11 When the king heard the words of the Book of the Law, he tore his robes.
12 He gave these orders to
Hilkiah the priest, Ahikam son of Shaphan, Akbor son of Micaiah, Shaphan the
secretary and Asaiah the king’s attendant: 13 “Go and inquire of the Lord for
me and for the people and for all Judah about what is written in this book that
has been found. Great is the Lord’s anger that burns against us because those
who have gone before us have not obeyed the words of this book; they have not
acted in accordance with all that is written there concerning us.”
- 2 Kings 22:11-13 NIV
The book of Kings (first and second but really both together - one long chronicle of the Jewish leaders beginning with their first, Saul) is full of really, really bad kings. It's pretty depressing how one heir to the throne of Israel / Judah (long story) after another ignores everything they’re supposed to do as leaders of God's people, and instead pull a Fleetwood Mac (go their own way... quoting pop bands from the 70's is cool, seriously, look it up, it says it somewhere....). To the point that near the end of the kingly-reign of the Jewish people (before they are conquered by the Babylonians and dragged into captivity), no one had been studying and practicing the hundreds of Laws of Moses in decades.
King Josiah was one of the good guys. Someone in his court stumbled upon some scrolls hidden away and, to Josiah's dismay, they were the complete set of laws God gave to Moses and upon which the entire nation was founded. Number one said to have no other gods before God. At the time the people were worshipping many other "gods" (demons). It got worse from there. He could have said, "Pheh, we're way beyond this. Too late. Hide these away." But he didn't. The entire country listened to readings of the scrolls, and Josiah declared a period of mourning to ask forgiveness for how far they'd wandered from God's plan, begged in prayer for mercy upon his country and people.
And it worked. At least while Josiah was alive. Once he died things went back to the way they had been, and it was the beginning of the end of all things. Judah destroyed, people in captivity, dogs and cats living together, mass hysteria.
So what does this have to do with me and you? We’re not ancient middle eastern kings. I’m not, at least. However, we might one day find ourselves in the same position as this man. Most of us enjoy reading a good book written by James Patterson or Ben Winters, Stephen King or James Moore. We voraciously devour the vomit that is social media, constantly hungry for more. The more we eat, the more we consume, and the farther we drift from the place and situations God has planned for us. I’m speaking from personal experience.
Ah, says you, I know where you’re going. One day I’ll stumble upon a verse from the Bible and suddenly I’m like Josiah, realizing how far we’ve all wandered. And I’ll repent, and look for Jesus again.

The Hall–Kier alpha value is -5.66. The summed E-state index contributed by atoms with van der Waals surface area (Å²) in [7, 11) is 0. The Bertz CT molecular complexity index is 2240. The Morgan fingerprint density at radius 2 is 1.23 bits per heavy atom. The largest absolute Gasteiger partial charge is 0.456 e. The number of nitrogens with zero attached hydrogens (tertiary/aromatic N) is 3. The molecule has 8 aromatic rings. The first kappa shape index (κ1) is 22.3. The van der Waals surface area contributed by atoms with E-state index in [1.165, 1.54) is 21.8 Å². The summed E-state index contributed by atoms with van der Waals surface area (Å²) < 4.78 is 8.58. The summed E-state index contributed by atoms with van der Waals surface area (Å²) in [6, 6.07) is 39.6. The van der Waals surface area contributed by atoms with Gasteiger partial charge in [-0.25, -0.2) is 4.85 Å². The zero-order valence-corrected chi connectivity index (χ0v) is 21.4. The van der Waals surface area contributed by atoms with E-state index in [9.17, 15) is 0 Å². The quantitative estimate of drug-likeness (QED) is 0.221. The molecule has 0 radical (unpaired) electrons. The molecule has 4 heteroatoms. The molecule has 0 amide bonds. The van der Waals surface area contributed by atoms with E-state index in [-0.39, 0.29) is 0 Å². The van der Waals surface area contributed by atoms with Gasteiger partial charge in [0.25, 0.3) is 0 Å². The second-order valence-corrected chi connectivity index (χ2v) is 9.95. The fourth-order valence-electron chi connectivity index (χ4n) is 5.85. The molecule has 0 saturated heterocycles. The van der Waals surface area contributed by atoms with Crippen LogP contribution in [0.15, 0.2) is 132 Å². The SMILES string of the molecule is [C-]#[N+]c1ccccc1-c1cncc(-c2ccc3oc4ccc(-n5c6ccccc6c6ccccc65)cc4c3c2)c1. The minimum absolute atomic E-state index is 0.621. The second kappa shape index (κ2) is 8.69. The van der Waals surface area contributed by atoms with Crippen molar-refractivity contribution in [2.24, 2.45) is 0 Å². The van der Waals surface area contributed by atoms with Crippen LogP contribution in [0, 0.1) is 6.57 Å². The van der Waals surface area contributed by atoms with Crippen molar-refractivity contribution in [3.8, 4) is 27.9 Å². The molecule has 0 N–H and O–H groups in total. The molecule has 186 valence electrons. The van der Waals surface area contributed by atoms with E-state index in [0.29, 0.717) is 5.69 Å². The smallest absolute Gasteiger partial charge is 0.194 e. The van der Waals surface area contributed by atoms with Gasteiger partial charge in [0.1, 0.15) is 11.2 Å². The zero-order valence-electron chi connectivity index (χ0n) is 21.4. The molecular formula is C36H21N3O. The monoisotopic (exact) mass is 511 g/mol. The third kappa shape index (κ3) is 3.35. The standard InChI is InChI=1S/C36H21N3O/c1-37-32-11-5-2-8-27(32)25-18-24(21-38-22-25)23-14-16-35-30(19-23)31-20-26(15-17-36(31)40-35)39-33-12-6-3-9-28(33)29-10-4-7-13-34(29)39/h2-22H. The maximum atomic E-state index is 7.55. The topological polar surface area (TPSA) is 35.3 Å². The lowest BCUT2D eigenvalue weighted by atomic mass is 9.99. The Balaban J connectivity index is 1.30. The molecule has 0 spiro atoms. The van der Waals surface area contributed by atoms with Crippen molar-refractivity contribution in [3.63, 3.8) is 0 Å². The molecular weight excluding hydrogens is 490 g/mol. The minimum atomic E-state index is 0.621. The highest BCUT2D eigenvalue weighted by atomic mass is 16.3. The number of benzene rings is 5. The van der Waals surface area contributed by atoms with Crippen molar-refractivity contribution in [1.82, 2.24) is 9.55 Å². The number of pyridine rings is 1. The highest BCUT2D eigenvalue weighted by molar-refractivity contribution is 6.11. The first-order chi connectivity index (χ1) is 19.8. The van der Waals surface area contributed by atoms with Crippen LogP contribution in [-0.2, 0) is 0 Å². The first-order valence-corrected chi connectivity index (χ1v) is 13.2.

Wow. OK, yea, maybe. But honestly, if you’ve spent the last eight hours watching attention-deficit Tik Tok videos, will opening a Bible and reading the second chapter of James turn on the lightbulb and strike you blind with knowledge? Again, maybe. But remember, Josiah didn’t glance at the scrolls his people found and start pouring ashes on his head and tearing his clothes. He read it. A lot of it. As he did, he wondered a) what the words meant, and b) how they would apply to his own life, and c) why this would all be a good thing to apply to his own life and his people’s, and d) was he doing what the words said to do? In the end, he realized they were heading towards destruction. Just asking God to help them, when they’d been basically spitting in His face for a couple of generations, wasn’t going to cut it. They had to fall on their faces and beg for help.
Do we need to fall on our faces and beg for help? Depends on what we’ve done. If you’ve been worshipping the bull god Molech (or named a home lawn care company after him, ahem) maybe. I’ve found myself doing things that were so far from where I knew He wanted me to me, I’d done exactly that.
Humility goes a long way in reconnecting with the Creator of the universe. Just sayin’.
Read devotionals like this (or better ones than this, there are many). They ask the same four questions above each time.
To know what Jesus said about life today, you need to read the first-hand accounts of his ministry. Don’t worry about translations, or whether King Boopiedoo in the fifteenth century added a verb. The Spirit of the living God will speak to you, teach you, when you read His word – when you honestly try to connect and learn. The words are alive, and will show you the nature of God.
Pretty intense. And True.
Just approach it with humility like King Josiah did 2500 years ago, and maybe others around you will see your example. And they will do it, too. And they’ll tell two friends. And so on.
Really, it’s all relevant, if you want it to be.
Lord, thank you for showing us your personality and nature in the words you inspired. Holy Spirit, bring us back in good relationship with God the Father by leading us to the one book in all existence that keeps us ON the right track. Amen